"Governments have to love this stuff, because there really hasn't been a public forum that was so easy for them to access to get information from people," Wisniewski said. "It is a little scary to think that you've voluntarily given a third-party company this pile of information that can be used against you."

Law enforcement agencies have historically used Facebook to assist in their investigations, either by setting up fake profiles and "friending" suspects to gather information on them, or by subpoenaing Facebook records.

"A large portion of all our investigations, one way or another, involve technology," Attleboro police Detective Sgt. Arthur Brillon said. "We do use information gathered from cellphones, text messaging and websites like Facebook."

Although Timeline in particular promotes more sharing of sensitive personal information than ever before, the privacy concerns don't end there.

The redesigned profile format is now coupled with a new Open Graph system that allows for constant, automatic sharing, also known as "frictionless sharing."

Through Open Graph, online social applications from services like Spotify, Netflix, Yelp, Hulu and The Washington Post can – with your one-time permission – integrate with Facebook and post automatic updates to your profile about what you're listening to, watching, reading, and more, without your involvement.

And it's all delivered in real-time through the recently unveiled "Ticker" feature, a running record of everything your friends are doing – what they've "liked," what they're listening to, what they're saying – that appears on the right side of the news feed.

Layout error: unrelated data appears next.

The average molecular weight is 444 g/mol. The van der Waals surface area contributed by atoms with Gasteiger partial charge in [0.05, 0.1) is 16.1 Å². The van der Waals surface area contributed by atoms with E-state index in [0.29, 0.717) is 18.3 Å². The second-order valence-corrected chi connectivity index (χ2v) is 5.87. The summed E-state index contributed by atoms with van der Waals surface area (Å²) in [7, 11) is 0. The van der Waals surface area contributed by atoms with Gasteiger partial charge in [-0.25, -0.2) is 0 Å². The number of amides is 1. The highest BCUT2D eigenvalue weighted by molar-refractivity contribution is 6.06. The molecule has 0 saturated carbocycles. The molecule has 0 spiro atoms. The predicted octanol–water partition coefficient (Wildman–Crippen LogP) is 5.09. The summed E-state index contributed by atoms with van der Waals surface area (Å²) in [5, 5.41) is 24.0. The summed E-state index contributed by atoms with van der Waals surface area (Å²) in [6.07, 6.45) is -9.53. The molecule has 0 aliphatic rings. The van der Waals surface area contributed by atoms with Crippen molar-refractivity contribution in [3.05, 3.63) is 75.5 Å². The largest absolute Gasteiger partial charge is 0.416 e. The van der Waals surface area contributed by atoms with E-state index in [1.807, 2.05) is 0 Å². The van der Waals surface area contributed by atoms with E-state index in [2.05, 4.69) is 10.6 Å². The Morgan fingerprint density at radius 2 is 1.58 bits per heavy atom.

Now, with Timeline, Open Graph and Ticker working together to share as much as possible, as frequently as possible, several groups concerned with consumer privacy have said enough is enough.

In September 2011, 10 organizations – including the American Civil Liberties Union, the Bill of Rights Defense Committee, the Center for Digital Democracy and Consumer Watchdog – asked the Federal Trade Commission to formally investigate Facebook's abuse of consumer privacy and safety.

A 14-page document to the FTC called Facebook's privacy policies "confusing, impractical and unfair" and cited two key problems with the latest version of Facebook: frictionless sharing and Facebook's secret tracking of user activity, even after users have logged out of Facebook.

In November, the FTC reached a proposed settlement with Facebook that would, among other things, institute tighter privacy controls on the site, establish a "comprehensive privacy program" and make sure that deleted photos and other items actually stay gone.

Facebook must also undergo privacy audits every two years.

The changes may be a step in the right direction, but experts say the privacy problem is far from solved.

"There's an enormous number of people on Facebook who are very vulnerable to these (privacy issues), because they don't understand them," Wisniewski said, citing a 47-page terms and conditions agreement that few, if any, Facebook users read.

Wisniewski said users should assume that even if their Facebook profiles are set to "private," the information they post will not remain that way.

"Even if Facebook has truly beautiful intentions with it, you're giving information about yourself to somebody else who has no legal obligation to protect it," Wisniewski said. "They tell you up front – they're not lying to you – that everything you put on there is theirs and they can do what they want with it."

Similarly, Cabellon called the idea of privacy online an "oxymoron."

He said the popularity of Facebook is understandable in a fame-obsessed society where people want to become "F-list celebrities" via the Internet.

But the irony, some say, is that users who try to boost their sense of identity by sharing freely online may actually be losing it.

"The new (Timeline) feature feels incredibly personal," wrote Jeff Roberts of PaidContent.org, "and, sooner or later, will force many users to confront the fact that the story of their life doesn't actually belong to them."